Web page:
Parents of Topsham-based Maine School Administrative District 75 students are concerned for their children’s education after Superintendent Steve Connolly announced his resignation on Thursday, and yet another school board member is leaving before their term ends. Connolly was the district’s fifth superintendent in four years, and parents suspect the high turnover is caused in part by private political agendas among school board members.

Connolly announced his resignation from SAD 75, which serves Topsham, Harpswell, Bowdoin and Bowdoinham, in a letter last week explaining his decision came after considerable “self-reflection and family input.”

“While the long hours each week, the volume of evening meetings and events, and hard decisions were known parts of the role, I find I have not been effective in managing the implicit divisions that exist based on political, personal and ideological beliefs which, in my view are stagnating the opportunity for systemic educational progress,” Connolly wrote.

Connolly declined to answer questions or expand on what he stated in his resignation letter this week.

Bowdoinham school parent Dana Legawiec said Connolly’s letter was a “wake-up call” for her. Admitting she doesn’t regularly attend school board meetings, Legawiec said her children have had a positive experience at SAD 75 and was surprised to learn of the strong political divide in her district.

“Ultimately, the students suffer from the turnover at the leadership level,” she said. “When you think about how schools operate, it costs money every time we lose somebody. If the atmosphere can’t retain the talent that is selected by us, that’s something I hope can be addressed.”


Connolly’s departure coincides with the departure of Topsham school board member Nancy Chandler, who is surrendering her three-year post nine months early. Chandler is far from the first board member to vacate prematurely. In 2019, two members of the board from Harpswell resigned at the same time, saying they “no longer have the trust of the board” but never explaining what they meant by that.

In early 2022, board member Allison Hawkes resigned, citing the “toxic” atmosphere on the board.

Attempts to reach Chandler about her resignation this week were unsuccessful.

The Topsham Select Board will choose Chandler’s replacement, who will serve out the remainder of her term until the November election.

Jennifer Banis, a culinary adjunct professor; Annalyse Sarvinas, a preschool teacher; and Kimberly Pacelli, a strategic management solutions partner at TNG, are vying for the Topsham seat.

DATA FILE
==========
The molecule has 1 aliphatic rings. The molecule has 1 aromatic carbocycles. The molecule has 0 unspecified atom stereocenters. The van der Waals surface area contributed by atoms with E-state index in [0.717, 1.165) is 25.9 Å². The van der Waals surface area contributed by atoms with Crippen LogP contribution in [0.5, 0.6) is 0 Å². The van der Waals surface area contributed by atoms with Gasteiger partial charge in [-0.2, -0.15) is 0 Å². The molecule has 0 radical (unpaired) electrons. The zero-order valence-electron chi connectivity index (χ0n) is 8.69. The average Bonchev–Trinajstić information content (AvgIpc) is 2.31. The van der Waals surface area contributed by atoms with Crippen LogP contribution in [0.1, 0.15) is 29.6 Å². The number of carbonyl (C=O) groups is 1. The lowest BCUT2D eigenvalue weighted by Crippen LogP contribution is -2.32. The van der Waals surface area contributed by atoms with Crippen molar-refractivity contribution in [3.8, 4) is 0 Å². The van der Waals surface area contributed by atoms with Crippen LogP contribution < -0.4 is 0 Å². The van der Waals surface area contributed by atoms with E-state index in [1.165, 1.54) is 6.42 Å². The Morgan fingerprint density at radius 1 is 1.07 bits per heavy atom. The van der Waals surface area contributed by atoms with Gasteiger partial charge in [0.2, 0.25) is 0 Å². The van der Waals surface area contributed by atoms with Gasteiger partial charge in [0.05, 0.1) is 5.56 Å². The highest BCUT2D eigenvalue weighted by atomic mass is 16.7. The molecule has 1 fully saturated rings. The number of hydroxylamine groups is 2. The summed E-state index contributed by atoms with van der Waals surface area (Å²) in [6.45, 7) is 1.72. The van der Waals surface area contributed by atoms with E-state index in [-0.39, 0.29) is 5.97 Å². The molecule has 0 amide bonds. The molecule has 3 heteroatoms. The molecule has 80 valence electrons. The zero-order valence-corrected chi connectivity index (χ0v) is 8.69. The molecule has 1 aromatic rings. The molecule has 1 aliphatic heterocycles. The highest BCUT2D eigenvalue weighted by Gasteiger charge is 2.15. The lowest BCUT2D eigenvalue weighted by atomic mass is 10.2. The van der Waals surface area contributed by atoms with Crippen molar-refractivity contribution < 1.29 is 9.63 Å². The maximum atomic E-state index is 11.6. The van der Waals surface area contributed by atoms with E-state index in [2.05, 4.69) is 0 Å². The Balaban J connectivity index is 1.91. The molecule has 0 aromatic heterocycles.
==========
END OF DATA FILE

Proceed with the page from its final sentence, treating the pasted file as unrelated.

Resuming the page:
It was Connolly’s resignation letter citing issues with division and ideology that inspired Pacelli to run for the open seat, she said.


“My goal is straight forward, which is to provide steady and thoughtful stewardship for the district for the limited time period of the appointment,” Parcelli said. “I work closely with K-12 districts in my work, so I know I will be a quick study.”

Attempts to reach the other two candidates on Tuesday were unsuccessful.

School parent Reeve Wood of Bowdoinham said he hopes the Topsham Select Board will appoint the right person for the school board position. He said he has reservations about candidate Annalyse Sarvinas because she and her husband Alan Sarvinas are members of the conservative nonprofit Parents’ Rights in Education — an organization encouraging parents to design the curriculum and policies enforced in their children’s schools.

The Mid-Coast Region-Parents’ Rights in Education Facebook group previously listed Alan Sarvinas as the group’s social media page operator, but that was removed from the site Tuesday — two days before Topsham’s Select Board makes its final decision.

“There’s a political strain in our country that is hostile to public education, and in the last few years, we’ve seen a big, well-funded effort from one political party and its media allies to energize certain voters by riling them up about perceived issues in local schools,” Wood said. “[…] Teaching history or working to create a welcoming space for all students gets portrayed as ‘anti-whiteness,’ ‘grooming’ or ‘indoctrination.’  There is a relatively small but loud group in our community who seem to see schools through this framework and have probably been overrepresented on the school board over the last few years.”

The Topsham Select Board will interview school board candidates at 6:10 p.m. Thursday, followed by a town meeting at 6:30 p.m. where the new appointee will be selected.

Attempts to reach Select Board Chairperson David Douglass for comment were unsuccessful.

Correction: An earlier version of this article misspelled MSAD 75 school board candidate Kimberly Pacelli’s name. 

Comments are not available on this story.